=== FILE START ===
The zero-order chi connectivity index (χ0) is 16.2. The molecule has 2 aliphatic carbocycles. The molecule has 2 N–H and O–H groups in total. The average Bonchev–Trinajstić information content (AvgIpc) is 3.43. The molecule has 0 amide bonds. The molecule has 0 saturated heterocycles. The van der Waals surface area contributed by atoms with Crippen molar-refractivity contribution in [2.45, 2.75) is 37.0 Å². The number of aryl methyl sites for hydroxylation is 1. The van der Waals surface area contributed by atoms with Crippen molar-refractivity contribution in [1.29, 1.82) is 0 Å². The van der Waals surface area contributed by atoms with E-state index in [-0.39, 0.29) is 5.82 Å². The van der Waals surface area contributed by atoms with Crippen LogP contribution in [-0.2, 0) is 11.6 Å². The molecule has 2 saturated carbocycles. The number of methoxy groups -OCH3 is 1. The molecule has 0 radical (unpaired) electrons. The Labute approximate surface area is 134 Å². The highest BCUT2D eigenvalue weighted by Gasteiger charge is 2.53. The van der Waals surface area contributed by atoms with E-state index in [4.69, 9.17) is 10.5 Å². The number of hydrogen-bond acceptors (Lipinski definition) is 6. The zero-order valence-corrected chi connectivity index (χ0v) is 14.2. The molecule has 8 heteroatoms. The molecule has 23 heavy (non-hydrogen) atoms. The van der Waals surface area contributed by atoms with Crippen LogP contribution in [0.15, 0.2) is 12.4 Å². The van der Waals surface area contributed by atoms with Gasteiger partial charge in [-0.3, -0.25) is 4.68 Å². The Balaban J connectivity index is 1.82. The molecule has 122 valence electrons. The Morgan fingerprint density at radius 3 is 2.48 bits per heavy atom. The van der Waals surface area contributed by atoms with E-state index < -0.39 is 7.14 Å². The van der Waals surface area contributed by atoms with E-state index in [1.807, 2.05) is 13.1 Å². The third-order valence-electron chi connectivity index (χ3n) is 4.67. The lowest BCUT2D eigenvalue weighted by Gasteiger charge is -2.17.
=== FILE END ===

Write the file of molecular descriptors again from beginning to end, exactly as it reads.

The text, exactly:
The zero-order chi connectivity index (χ0) is 16.2. The molecule has 2 aliphatic carbocycles. The molecule has 2 N–H and O–H groups in total. The average Bonchev–Trinajstić information content (AvgIpc) is 3.43. The molecule has 0 amide bonds. The molecule has 0 saturated heterocycles. The van der Waals surface area contributed by atoms with Crippen molar-refractivity contribution in [2.45, 2.75) is 37.0 Å². The number of aryl methyl sites for hydroxylation is 1. The van der Waals surface area contributed by atoms with Crippen molar-refractivity contribution in [1.29, 1.82) is 0 Å². The van der Waals surface area contributed by atoms with E-state index in [-0.39, 0.29) is 5.82 Å². The van der Waals surface area contributed by atoms with Crippen LogP contribution in [-0.2, 0) is 11.6 Å². The molecule has 2 saturated carbocycles. The number of methoxy groups -OCH3 is 1. The molecule has 0 radical (unpaired) electrons. The Labute approximate surface area is 134 Å². The highest BCUT2D eigenvalue weighted by Gasteiger charge is 2.53. The van der Waals surface area contributed by atoms with E-state index in [4.69, 9.17) is 10.5 Å². The number of hydrogen-bond acceptors (Lipinski definition) is 6. The zero-order valence-corrected chi connectivity index (χ0v) is 14.2. The molecule has 8 heteroatoms. The molecule has 23 heavy (non-hydrogen) atoms. The van der Waals surface area contributed by atoms with Crippen LogP contribution in [0.15, 0.2) is 12.4 Å². The van der Waals surface area contributed by atoms with Gasteiger partial charge in [-0.3, -0.25) is 4.68 Å². The Balaban J connectivity index is 1.82. The molecule has 122 valence electrons. The Morgan fingerprint density at radius 3 is 2.48 bits per heavy atom. The van der Waals surface area contributed by atoms with E-state index < -0.39 is 7.14 Å². The van der Waals surface area contributed by atoms with E-state index in [1.807, 2.05) is 13.1 Å². The third-order valence-electron chi connectivity index (χ3n) is 4.67. The lowest BCUT2D eigenvalue weighted by Gasteiger charge is -2.17.